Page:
Tutorial Series: Networking

Written by Anastassia Mikhailova

The Why of Doing it

In graduate school, we often contemplate on life after graduation. We dream about it and fear it at the same time. The fear comes, of course, from the uncertainty and potential lack of job opportunities. The job hunt can be associated with ‘dreadful’ networking experiences, lined with fake smiles, talking about something that does not interest you and the feeling that you are using people. However, these misconceptions can be easily dissipated with the right approach to networking.

Since one of the major events of the year, the LSCDS Networking Reception, is approaching fast, we decided to put together a tutorial series to help you prepare for the event, to assure you thatnetworking is not as scary as it seems and to empower you to shine as an aspiring young professional not only at this event but in all professional settings. We hope that by the end of this series you will view networking in a different, friendlier light that will help you to extract its full benefit and grow professionally and personally.

Before we start, lets review some common concerns of beginner networkers:

I don’t know what to say…

I am shy and I just cannot talk to strangers…

I feel like I am trying to use the person I am talking to…

I am scared that I will get rejected…

I feel like the whole process is fake/not sincere…

I don’t want to seem desperate/clingy/eager…

So how do you rethink your negative attitude towards networking? Here is how:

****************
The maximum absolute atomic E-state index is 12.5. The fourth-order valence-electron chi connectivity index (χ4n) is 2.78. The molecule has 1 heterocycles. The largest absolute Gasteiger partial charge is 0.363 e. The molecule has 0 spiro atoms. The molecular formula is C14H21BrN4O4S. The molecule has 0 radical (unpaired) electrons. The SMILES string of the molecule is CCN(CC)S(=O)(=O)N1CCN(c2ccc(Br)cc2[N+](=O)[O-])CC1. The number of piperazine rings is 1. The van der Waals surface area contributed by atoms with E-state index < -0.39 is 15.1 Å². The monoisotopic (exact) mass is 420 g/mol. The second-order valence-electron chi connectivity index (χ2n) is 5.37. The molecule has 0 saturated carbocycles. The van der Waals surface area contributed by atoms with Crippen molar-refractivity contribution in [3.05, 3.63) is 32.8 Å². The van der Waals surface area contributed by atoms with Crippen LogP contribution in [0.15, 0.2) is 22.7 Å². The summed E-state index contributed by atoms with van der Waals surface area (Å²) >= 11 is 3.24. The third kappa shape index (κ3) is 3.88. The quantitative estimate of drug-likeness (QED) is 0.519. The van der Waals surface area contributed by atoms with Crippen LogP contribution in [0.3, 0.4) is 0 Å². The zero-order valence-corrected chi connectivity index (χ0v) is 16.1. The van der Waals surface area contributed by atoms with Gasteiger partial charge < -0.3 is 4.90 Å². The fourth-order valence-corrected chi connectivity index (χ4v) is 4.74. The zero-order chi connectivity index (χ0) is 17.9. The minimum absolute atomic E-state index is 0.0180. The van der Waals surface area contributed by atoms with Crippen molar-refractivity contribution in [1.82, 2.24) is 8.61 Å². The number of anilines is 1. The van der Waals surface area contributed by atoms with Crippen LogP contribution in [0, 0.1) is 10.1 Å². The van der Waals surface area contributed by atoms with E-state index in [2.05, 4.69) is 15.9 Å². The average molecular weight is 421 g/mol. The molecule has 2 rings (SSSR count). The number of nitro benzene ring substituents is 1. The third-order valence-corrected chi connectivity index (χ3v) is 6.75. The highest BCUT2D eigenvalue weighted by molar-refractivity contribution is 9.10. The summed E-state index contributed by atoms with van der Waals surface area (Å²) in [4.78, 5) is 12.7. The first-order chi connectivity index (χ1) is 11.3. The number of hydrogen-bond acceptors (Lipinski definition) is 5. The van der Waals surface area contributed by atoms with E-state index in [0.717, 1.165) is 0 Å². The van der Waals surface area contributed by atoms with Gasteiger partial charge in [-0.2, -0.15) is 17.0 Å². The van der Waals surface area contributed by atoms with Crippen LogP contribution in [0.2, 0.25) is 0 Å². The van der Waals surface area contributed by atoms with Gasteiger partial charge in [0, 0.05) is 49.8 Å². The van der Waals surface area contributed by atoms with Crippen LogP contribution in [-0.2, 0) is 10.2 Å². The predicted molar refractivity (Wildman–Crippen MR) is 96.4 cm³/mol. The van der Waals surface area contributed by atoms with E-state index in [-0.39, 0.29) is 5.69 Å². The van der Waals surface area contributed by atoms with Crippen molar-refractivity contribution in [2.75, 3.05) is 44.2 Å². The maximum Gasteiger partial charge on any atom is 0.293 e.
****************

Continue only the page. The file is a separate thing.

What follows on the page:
Information gathering or informational interviewing

Information gathering or informational interview is probably the most important aspect of networking. In this type of interview you are meeting with the industry professional to ask questions about something that you know very little about. I often hear “I always tense up when talking to people because I feel like I am trying to get something from them”. Guess what? If you keep the principle of information gathering in mind, this concern will disappear. When you network, essentially all you are doing is trying to learn. You are there, talking to the professional because you want to find out about the industry and different types of jobs available for people with your degree. It is just like talking to a friend about their hobby or something interesting that they did last weekend. This will get you the information that you will not be able to find online, in books or courses. You also get to ask questions that are relevant to your background and are interesting to you.

Some of the questions you will find answers to are:

What can I do with my degree after I graduate?

What types of jobs are available for people with my personality/interests/expertise?

What do people with these jobs end up doing in 10, 20 and 30 years down the road?

What is the highest position I can achieve in this area?

Is there additional education I will need down the road to advance in this area?

How do I get the job that I want?

Pretty important, huh? Not only do you get to find out about different occupations available, but you also get to create both short and long term visions of your future.

Additionally, if you are sincerely interested in the subject of discussion – the conversation should come naturally and you shouldn’t have to worry about being insincere or not knowing what to say. Moreover, you should mostly be listening. All you have to do is prepare your questions in advance. This way you will also sound more knowledgeable, confident and professional.